You’ve no doubt heard lots about the new GDPR which is launching on 25 May.
As the main focus is on the way you source, store and share data, there are implications for your website so we’re here to make sure you’re fully prepared.
How GDPR affects your website
GDPR is all about consent. When you collect personal data on your site, you need to get permission to use it. People who use your website must understand how you plan to use their data, and give their consent.
So if you’ve got someone’s email address because they’ve placed an order with you, you can only market to them if they’ve actively agreed to this. Not just because they bought something from you once upon a time.
As this is all so new, the ramifications aren’t yet clear. Nobody has professed to be an expert at GDPR and there’s no one size fits all solution yet… believe us, we’ve checked!
5 key areas for GDPR compliance
To help you understand what it will mean for your website, we’ve put together a quick check list:
- Your documents are likely to need updating, starting with forms, privacy notices and cookies. All the small print. You’ll want to tell your visitors what sort of data you’re collecting and why. Take a look at our privacy notice to see how it’s changed.
- It’s also wise to make sure that any data submitted to your website is encrypted through a Secure Sockets Layer (SSL). This not only secures your website’s connection and protects personal data by making it unreadable, it can also boost your Google rankings. If you don’t already have this, talk to John about it. He knows exactly what to do to put this in place so that you have peace of mind about every transaction.
- Consent is a big part of GDPR. You’ll need to make sure all consent forms are unchecked by default and that’s it’s absolutely clear about what your visitors need to do to ‘opt in’. Keep these forms separate from your regular terms and conditions for optimum transparency.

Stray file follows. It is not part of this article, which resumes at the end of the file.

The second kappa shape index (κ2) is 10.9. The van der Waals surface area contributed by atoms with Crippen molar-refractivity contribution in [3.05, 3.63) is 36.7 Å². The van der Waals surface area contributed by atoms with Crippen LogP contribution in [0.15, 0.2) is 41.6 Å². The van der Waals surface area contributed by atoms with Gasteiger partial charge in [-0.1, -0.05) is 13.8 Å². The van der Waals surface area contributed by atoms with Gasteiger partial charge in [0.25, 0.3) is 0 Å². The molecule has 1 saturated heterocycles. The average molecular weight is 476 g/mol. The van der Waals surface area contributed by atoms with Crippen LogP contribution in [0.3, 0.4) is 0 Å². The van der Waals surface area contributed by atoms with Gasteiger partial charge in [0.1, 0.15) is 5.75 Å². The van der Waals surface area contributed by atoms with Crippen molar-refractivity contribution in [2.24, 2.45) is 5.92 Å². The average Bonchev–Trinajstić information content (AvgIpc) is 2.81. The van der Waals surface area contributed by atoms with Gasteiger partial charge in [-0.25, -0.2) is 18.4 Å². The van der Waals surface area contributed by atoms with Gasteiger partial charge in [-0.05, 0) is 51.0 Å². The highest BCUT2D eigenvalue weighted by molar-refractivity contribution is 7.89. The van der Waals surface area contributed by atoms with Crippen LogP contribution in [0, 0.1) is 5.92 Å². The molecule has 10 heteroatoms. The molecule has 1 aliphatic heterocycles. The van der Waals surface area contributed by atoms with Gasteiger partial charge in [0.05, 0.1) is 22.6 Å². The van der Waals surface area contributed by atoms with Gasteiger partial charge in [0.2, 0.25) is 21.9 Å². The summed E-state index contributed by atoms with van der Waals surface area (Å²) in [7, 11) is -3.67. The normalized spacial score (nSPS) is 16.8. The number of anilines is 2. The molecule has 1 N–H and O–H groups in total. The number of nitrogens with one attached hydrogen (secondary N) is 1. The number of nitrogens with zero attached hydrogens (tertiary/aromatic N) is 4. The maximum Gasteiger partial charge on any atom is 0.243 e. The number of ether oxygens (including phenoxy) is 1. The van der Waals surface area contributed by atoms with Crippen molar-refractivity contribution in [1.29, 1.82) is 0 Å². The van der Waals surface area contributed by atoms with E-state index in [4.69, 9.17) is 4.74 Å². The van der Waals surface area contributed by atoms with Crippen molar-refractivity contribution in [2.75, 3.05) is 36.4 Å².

- Under the GDPR, you’ll need to appoint a Data Protection Officer (DPO) if you are a public authority, or if you carry out certain types of processing activities. This role can be an existing employee or someone external. Make sure that their contact information is clearly listed on your site so that people can easily get in touch. There’s more about what’s required at ico.org.uk
- Are you clear about the Right to be Forgotten? The GDPR states that “a data subject should have the two rights. The right to have his or her personal data erased. And no longer processed where the personal data is no longer necessary in relation to the purpose for which they are collected or otherwise processed.”
As a result, your visitors can request to have all the data held about them deleted, including back up systems. According to research by Solix, 82% of organisations don’t know where their most sensitive personal data is stored… and only 55% maintain audit trails for data consents, collections updates, and deletion. It’s a bit of a risk for non-compliance. Therefore, getting to grips with what you need to do in bite size chunks makes a lot of sense.
Still unsure about the GDPR and your website?
If you’re not clear how all this will affect your website, don’t worry. It’s not too late…
We can help you and your website get ready for 25 May. Just give us a call on 0330 088 9277 or email firstname.lastname@example.org.